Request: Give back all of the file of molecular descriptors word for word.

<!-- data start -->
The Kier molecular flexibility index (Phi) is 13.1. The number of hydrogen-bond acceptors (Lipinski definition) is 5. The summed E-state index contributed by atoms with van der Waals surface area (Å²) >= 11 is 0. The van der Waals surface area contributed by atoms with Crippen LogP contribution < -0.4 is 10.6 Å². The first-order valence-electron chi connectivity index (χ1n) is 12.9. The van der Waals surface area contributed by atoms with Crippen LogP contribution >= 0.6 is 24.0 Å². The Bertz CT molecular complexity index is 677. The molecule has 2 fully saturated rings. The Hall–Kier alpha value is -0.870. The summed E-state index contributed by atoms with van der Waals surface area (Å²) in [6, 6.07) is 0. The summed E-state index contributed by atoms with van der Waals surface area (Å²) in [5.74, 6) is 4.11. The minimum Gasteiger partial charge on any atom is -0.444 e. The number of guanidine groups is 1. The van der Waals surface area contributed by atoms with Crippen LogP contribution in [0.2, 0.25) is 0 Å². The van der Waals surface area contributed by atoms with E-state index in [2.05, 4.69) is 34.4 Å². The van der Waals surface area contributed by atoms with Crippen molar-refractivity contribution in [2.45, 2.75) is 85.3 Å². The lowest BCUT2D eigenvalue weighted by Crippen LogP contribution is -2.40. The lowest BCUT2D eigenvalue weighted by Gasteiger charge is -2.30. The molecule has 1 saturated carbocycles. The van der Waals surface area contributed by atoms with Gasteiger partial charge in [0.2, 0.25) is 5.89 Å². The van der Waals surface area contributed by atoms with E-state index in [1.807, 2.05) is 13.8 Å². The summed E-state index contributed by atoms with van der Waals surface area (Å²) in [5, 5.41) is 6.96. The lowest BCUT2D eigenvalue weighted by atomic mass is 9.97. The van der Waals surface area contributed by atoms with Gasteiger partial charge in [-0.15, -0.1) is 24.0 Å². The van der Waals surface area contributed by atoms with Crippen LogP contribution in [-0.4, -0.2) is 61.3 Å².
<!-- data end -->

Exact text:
The Kier molecular flexibility index (Phi) is 13.1. The number of hydrogen-bond acceptors (Lipinski definition) is 5. The summed E-state index contributed by atoms with van der Waals surface area (Å²) >= 11 is 0. The van der Waals surface area contributed by atoms with Crippen LogP contribution < -0.4 is 10.6 Å². The first-order valence-electron chi connectivity index (χ1n) is 12.9. The van der Waals surface area contributed by atoms with Crippen LogP contribution >= 0.6 is 24.0 Å². The Bertz CT molecular complexity index is 677. The molecule has 2 fully saturated rings. The Hall–Kier alpha value is -0.870. The summed E-state index contributed by atoms with van der Waals surface area (Å²) in [6, 6.07) is 0. The summed E-state index contributed by atoms with van der Waals surface area (Å²) in [5.74, 6) is 4.11. The minimum Gasteiger partial charge on any atom is -0.444 e. The number of guanidine groups is 1. The van der Waals surface area contributed by atoms with Crippen LogP contribution in [0.2, 0.25) is 0 Å². The van der Waals surface area contributed by atoms with E-state index in [2.05, 4.69) is 34.4 Å². The van der Waals surface area contributed by atoms with Crippen molar-refractivity contribution in [2.45, 2.75) is 85.3 Å². The lowest BCUT2D eigenvalue weighted by Crippen LogP contribution is -2.40. The lowest BCUT2D eigenvalue weighted by Gasteiger charge is -2.30. The molecule has 1 saturated carbocycles. The van der Waals surface area contributed by atoms with Gasteiger partial charge in [0.2, 0.25) is 5.89 Å². The van der Waals surface area contributed by atoms with E-state index in [1.807, 2.05) is 13.8 Å². The summed E-state index contributed by atoms with van der Waals surface area (Å²) in [5, 5.41) is 6.96. The lowest BCUT2D eigenvalue weighted by atomic mass is 9.97. The van der Waals surface area contributed by atoms with Gasteiger partial charge in [-0.15, -0.1) is 24.0 Å². The van der Waals surface area contributed by atoms with Crippen LogP contribution in [-0.4, -0.2) is 61.3 Å².